- Hosea 1:2-10 and Psalm 85 •
- Genesis 18:20-32 and Psalm 138 •
- Colossians 2:6-15, (16-19) •
- Luke 11:1-13
[See? We told you this might be uncomfortable]
This week we get some really charged passages from the Hebrew scriptures. The passage from Hosea offers an awful and definite condemnation on the people of Israel because of their actions...more specifically, "for the land commits great whoredom by forsaking the LORD." Now, when we read this passage (which isn't long) we see that this message of punishment is couched in a continued promise of continuance. In the last verse we have here we God saying the people of Israel will still be like the sand of the sea and children of the living God, etc. But that comes after some threats of ALL of the people of Israel being punished.
This question is similarly pursued in the passage from Genesis. It is the story of God planning to destroy Sodom and Gomorrah and Abraham trying to negotiate with God on behalf of the few righteous men that might be present in those towns. It appears that in this instance, two entire towns / cities are going to be destroyed because of their "grave sin." Notice, it does not say that the people of those towns will "get theirs in the end" or that they will have to face their actions on "judgment day". This story shows some people that will be destroyed fairly quickly as a result of their behavior. But then, with Abraham's probing questions, God does seem to relent. If there can be found a "critical mass" of righteousness, the community will be spared.
Were the circumstances different for them since Israel is God's Chosen People? Or might these same circumstances apply to us?
Psalm 85 continues to tell this story in a slightly different way. It remembers how their people were restored and forgiven and pardoned before, but that God is currently "angry" with them right now. There is a lot of faith that God will preserve them again in the future, but that in their current situation all of their people are suffering punishment.
Something interesting happens when we make the shift to the scriptures of the New Testament. Both Paul and Jesus continue to talk to groups of people about their behavior, but a couple of things are different: first, there is not as much emphasis on how all of the people will be destroyed or punished because of the actions of a few, and connected to that idea there seems to be a lot more emphasis on individual responsibility to the message they have received.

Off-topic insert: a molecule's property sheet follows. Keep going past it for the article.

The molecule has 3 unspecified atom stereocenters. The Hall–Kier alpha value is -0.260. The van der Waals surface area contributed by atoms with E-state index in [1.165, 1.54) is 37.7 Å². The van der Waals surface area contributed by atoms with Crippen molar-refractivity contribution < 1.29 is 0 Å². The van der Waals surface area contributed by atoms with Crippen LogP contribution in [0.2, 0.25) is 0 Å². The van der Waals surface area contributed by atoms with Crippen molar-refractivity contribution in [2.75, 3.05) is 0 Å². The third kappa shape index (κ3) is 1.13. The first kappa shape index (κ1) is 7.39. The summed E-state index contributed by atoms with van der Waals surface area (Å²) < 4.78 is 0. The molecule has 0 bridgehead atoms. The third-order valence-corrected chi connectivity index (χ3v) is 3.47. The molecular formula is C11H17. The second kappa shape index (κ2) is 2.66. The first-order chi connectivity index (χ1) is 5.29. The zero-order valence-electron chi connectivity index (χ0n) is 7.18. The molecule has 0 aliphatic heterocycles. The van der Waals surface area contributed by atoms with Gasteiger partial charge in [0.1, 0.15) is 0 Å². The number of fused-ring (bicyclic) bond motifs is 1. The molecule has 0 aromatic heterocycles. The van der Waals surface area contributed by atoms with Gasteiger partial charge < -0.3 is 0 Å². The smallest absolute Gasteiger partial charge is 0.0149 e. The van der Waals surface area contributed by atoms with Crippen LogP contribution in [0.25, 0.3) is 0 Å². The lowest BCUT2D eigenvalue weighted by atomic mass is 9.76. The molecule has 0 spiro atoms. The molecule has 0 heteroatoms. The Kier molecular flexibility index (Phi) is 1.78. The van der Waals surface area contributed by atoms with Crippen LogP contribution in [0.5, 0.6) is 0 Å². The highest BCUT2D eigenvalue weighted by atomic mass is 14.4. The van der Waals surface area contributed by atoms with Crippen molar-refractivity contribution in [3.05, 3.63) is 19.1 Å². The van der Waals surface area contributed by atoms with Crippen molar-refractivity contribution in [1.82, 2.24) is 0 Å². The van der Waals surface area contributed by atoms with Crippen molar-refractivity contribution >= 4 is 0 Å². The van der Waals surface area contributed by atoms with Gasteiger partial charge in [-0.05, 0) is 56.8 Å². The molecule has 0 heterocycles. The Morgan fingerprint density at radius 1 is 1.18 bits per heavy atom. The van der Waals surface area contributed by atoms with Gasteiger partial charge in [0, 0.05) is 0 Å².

For example, Paul continues with his message to the Colossians where he is lining out what it means to live as a follower of Jesus....he offers details on personal conduct and also some greater (more philosophical) instruction of how they should think of themselves and their relationship with God.
And Jesus also points people toward thinking of their individual responsibilities for their relationships to God. This is one of the passages where Jesus teaches the disciples how to pray. We have come today to call this The Lord's Prayer. It was a big deal for him to teach this prayer because it is an unusually personal and direct way for the average person to communicate with God.
And so, what do we do with all of this? Are these stories different? Can we all be individually responsible and also still be corporately responsible? If we are corporately responsible for our actions, what do we do to make sure our entire city is not wiped away because of the actions of others? If we are all individually responsible, to what extent do we need to bother ourselves with the behaviors of others? Even absent God's action, is it possible that the way we live, the choices we make, the lives we live affect those around us in life-altering ways? Good and bad life-altering ways?
we give thanks for our created uniqueness
and as for the wisdom and patience
and grace and mercy
to add our one-ness to the whole
in ways that move your Kingdom
forward, not back.
© matt & laura norvell 2010 www.settingourstones.org
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May Grace & Peace be with you